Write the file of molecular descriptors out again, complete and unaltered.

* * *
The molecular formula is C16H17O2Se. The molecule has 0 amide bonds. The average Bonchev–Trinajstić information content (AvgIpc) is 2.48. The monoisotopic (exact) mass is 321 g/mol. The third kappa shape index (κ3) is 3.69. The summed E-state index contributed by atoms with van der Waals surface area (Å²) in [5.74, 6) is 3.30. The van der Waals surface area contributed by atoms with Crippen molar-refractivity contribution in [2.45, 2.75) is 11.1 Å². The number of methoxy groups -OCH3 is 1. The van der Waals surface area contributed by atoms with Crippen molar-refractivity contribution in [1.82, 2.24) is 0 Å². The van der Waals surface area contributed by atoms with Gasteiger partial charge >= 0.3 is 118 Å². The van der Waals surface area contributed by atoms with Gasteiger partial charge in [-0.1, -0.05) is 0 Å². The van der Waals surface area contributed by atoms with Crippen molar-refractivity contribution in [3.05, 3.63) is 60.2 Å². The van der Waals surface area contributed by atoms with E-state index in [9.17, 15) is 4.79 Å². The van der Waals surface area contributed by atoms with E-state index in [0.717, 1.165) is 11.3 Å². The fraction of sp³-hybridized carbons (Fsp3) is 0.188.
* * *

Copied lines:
The molecular formula is C16H17O2Se. The molecule has 0 amide bonds. The average Bonchev–Trinajstić information content (AvgIpc) is 2.48. The monoisotopic (exact) mass is 321 g/mol. The third kappa shape index (κ3) is 3.69. The summed E-state index contributed by atoms with van der Waals surface area (Å²) in [5.74, 6) is 3.30. The van der Waals surface area contributed by atoms with Crippen molar-refractivity contribution in [2.45, 2.75) is 11.1 Å². The number of methoxy groups -OCH3 is 1. The van der Waals surface area contributed by atoms with Crippen molar-refractivity contribution in [1.82, 2.24) is 0 Å². The van der Waals surface area contributed by atoms with Gasteiger partial charge >= 0.3 is 118 Å². The van der Waals surface area contributed by atoms with Gasteiger partial charge in [-0.1, -0.05) is 0 Å². The van der Waals surface area contributed by atoms with Crippen molar-refractivity contribution in [3.05, 3.63) is 60.2 Å². The van der Waals surface area contributed by atoms with E-state index in [9.17, 15) is 4.79 Å². The van der Waals surface area contributed by atoms with E-state index in [0.717, 1.165) is 11.3 Å². The fraction of sp³-hybridized carbons (Fsp3) is 0.188.